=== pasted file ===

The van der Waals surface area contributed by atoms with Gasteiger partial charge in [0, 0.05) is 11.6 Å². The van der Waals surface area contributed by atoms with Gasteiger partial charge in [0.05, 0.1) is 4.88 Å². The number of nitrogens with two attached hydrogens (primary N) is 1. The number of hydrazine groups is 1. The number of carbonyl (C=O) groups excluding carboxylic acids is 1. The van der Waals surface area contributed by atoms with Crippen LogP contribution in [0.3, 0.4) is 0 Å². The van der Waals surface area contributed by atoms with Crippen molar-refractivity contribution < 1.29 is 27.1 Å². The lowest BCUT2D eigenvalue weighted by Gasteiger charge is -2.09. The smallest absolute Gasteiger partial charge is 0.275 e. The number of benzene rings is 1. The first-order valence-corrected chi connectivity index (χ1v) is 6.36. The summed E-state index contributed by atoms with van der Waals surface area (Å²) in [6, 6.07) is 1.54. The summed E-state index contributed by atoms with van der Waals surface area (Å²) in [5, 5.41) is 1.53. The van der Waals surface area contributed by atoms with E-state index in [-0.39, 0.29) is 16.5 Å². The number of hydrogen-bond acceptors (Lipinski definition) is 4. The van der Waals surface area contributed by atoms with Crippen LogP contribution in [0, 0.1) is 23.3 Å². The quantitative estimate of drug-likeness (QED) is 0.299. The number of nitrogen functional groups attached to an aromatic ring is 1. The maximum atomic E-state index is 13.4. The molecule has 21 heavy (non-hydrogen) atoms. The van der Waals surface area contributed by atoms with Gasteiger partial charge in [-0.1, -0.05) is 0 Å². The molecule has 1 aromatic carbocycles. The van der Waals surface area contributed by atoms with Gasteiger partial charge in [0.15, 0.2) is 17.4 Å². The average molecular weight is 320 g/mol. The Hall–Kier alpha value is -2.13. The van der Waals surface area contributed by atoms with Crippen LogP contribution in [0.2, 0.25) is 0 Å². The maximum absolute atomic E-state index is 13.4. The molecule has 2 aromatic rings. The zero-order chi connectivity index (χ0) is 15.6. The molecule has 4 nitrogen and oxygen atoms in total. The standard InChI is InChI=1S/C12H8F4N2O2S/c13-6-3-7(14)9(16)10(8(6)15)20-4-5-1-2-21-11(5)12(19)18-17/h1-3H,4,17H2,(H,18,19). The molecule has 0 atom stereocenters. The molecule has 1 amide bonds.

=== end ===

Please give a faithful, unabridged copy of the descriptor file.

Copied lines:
The van der Waals surface area contributed by atoms with Gasteiger partial charge in [0, 0.05) is 11.6 Å². The van der Waals surface area contributed by atoms with Gasteiger partial charge in [0.05, 0.1) is 4.88 Å². The number of nitrogens with two attached hydrogens (primary N) is 1. The number of hydrazine groups is 1. The number of carbonyl (C=O) groups excluding carboxylic acids is 1. The van der Waals surface area contributed by atoms with Crippen LogP contribution in [0.3, 0.4) is 0 Å². The van der Waals surface area contributed by atoms with Crippen molar-refractivity contribution < 1.29 is 27.1 Å². The lowest BCUT2D eigenvalue weighted by Gasteiger charge is -2.09. The smallest absolute Gasteiger partial charge is 0.275 e. The number of benzene rings is 1. The first-order valence-corrected chi connectivity index (χ1v) is 6.36. The summed E-state index contributed by atoms with van der Waals surface area (Å²) in [6, 6.07) is 1.54. The summed E-state index contributed by atoms with van der Waals surface area (Å²) in [5, 5.41) is 1.53. The van der Waals surface area contributed by atoms with E-state index in [-0.39, 0.29) is 16.5 Å². The number of hydrogen-bond acceptors (Lipinski definition) is 4. The van der Waals surface area contributed by atoms with Crippen LogP contribution in [0, 0.1) is 23.3 Å². The quantitative estimate of drug-likeness (QED) is 0.299. The number of nitrogen functional groups attached to an aromatic ring is 1. The maximum atomic E-state index is 13.4. The molecule has 21 heavy (non-hydrogen) atoms. The van der Waals surface area contributed by atoms with Gasteiger partial charge in [-0.1, -0.05) is 0 Å². The molecule has 1 aromatic carbocycles. The van der Waals surface area contributed by atoms with Gasteiger partial charge in [0.15, 0.2) is 17.4 Å². The average molecular weight is 320 g/mol. The Hall–Kier alpha value is -2.13. The van der Waals surface area contributed by atoms with Crippen LogP contribution in [0.2, 0.25) is 0 Å². The maximum absolute atomic E-state index is 13.4. The molecule has 2 aromatic rings. The zero-order chi connectivity index (χ0) is 15.6. The molecule has 4 nitrogen and oxygen atoms in total. The standard InChI is InChI=1S/C12H8F4N2O2S/c13-6-3-7(14)9(16)10(8(6)15)20-4-5-1-2-21-11(5)12(19)18-17/h1-3H,4,17H2,(H,18,19). The molecule has 0 atom stereocenters. The molecule has 1 amide bonds.